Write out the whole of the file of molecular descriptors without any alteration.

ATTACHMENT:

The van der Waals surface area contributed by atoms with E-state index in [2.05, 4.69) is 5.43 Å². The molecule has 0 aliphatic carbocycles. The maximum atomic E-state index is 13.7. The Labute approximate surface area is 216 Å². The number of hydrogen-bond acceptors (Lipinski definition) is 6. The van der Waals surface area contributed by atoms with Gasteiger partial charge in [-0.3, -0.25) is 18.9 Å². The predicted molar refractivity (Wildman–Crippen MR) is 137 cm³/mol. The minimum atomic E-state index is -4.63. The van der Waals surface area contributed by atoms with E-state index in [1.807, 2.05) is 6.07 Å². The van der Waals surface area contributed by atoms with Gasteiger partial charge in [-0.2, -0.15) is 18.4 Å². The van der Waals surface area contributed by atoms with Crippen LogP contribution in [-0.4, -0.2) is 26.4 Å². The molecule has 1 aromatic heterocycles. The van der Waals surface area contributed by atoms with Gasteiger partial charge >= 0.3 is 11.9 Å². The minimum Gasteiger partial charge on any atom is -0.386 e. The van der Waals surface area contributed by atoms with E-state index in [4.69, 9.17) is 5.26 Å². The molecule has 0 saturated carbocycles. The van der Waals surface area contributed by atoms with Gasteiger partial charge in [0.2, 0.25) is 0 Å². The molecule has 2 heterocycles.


The van der Waals surface area contributed by atoms with E-state index in [2.05, 4.69) is 5.43 Å². The molecule has 0 aliphatic carbocycles. The maximum atomic E-state index is 13.7. The Labute approximate surface area is 216 Å². The number of hydrogen-bond acceptors (Lipinski definition) is 6. The van der Waals surface area contributed by atoms with Gasteiger partial charge in [-0.3, -0.25) is 18.9 Å². The predicted molar refractivity (Wildman–Crippen MR) is 137 cm³/mol. The minimum atomic E-state index is -4.63. The van der Waals surface area contributed by atoms with E-state index in [1.807, 2.05) is 6.07 Å². The van der Waals surface area contributed by atoms with Gasteiger partial charge in [-0.2, -0.15) is 18.4 Å². The van der Waals surface area contributed by atoms with Crippen LogP contribution in [-0.4, -0.2) is 26.4 Å². The molecule has 1 aromatic heterocycles. The van der Waals surface area contributed by atoms with Gasteiger partial charge >= 0.3 is 11.9 Å². The minimum Gasteiger partial charge on any atom is -0.386 e. The van der Waals surface area contributed by atoms with E-state index in [4.69, 9.17) is 5.26 Å². The molecule has 0 saturated carbocycles. The van der Waals surface area contributed by atoms with Gasteiger partial charge in [0.2, 0.25) is 0 Å². The molecule has 2 heterocycles.